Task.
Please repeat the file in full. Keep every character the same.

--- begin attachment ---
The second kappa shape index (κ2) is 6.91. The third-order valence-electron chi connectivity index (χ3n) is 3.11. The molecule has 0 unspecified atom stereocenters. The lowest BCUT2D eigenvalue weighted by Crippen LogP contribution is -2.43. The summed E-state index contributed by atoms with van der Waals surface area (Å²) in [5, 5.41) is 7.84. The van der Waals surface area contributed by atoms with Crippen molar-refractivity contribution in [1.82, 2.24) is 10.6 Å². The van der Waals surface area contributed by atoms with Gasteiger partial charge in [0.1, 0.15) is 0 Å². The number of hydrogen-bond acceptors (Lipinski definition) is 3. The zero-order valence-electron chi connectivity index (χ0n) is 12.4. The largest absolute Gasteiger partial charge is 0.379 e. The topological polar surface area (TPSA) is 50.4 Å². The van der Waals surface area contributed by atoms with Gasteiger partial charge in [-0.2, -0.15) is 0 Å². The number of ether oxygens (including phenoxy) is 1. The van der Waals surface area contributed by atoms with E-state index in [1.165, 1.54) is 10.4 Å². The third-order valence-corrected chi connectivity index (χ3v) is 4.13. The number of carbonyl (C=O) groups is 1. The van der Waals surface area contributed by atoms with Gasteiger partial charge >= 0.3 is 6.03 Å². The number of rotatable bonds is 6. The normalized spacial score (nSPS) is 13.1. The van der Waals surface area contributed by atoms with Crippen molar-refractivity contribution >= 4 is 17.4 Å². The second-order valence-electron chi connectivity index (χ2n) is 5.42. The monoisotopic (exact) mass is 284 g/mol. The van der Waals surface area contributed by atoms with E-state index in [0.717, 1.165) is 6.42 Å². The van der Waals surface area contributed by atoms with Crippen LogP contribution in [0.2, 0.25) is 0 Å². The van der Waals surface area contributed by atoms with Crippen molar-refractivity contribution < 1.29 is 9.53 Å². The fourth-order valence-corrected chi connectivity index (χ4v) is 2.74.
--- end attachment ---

The second kappa shape index (κ2) is 6.91. The third-order valence-electron chi connectivity index (χ3n) is 3.11. The molecule has 0 unspecified atom stereocenters. The lowest BCUT2D eigenvalue weighted by Crippen LogP contribution is -2.43. The summed E-state index contributed by atoms with van der Waals surface area (Å²) in [5, 5.41) is 7.84. The van der Waals surface area contributed by atoms with Crippen molar-refractivity contribution in [1.82, 2.24) is 10.6 Å². The van der Waals surface area contributed by atoms with Gasteiger partial charge in [0.1, 0.15) is 0 Å². The number of hydrogen-bond acceptors (Lipinski definition) is 3. The zero-order valence-electron chi connectivity index (χ0n) is 12.4. The largest absolute Gasteiger partial charge is 0.379 e. The topological polar surface area (TPSA) is 50.4 Å². The van der Waals surface area contributed by atoms with Gasteiger partial charge in [-0.2, -0.15) is 0 Å². The number of ether oxygens (including phenoxy) is 1. The van der Waals surface area contributed by atoms with E-state index in [1.165, 1.54) is 10.4 Å². The third-order valence-corrected chi connectivity index (χ3v) is 4.13. The number of carbonyl (C=O) groups is 1. The van der Waals surface area contributed by atoms with Gasteiger partial charge >= 0.3 is 6.03 Å². The number of rotatable bonds is 6. The normalized spacial score (nSPS) is 13.1. The van der Waals surface area contributed by atoms with Crippen molar-refractivity contribution >= 4 is 17.4 Å². The second-order valence-electron chi connectivity index (χ2n) is 5.42. The monoisotopic (exact) mass is 284 g/mol. The van der Waals surface area contributed by atoms with E-state index in [0.717, 1.165) is 6.42 Å². The van der Waals surface area contributed by atoms with Crippen LogP contribution in [0.2, 0.25) is 0 Å². The van der Waals surface area contributed by atoms with Crippen molar-refractivity contribution < 1.29 is 9.53 Å². The fourth-order valence-corrected chi connectivity index (χ4v) is 2.74.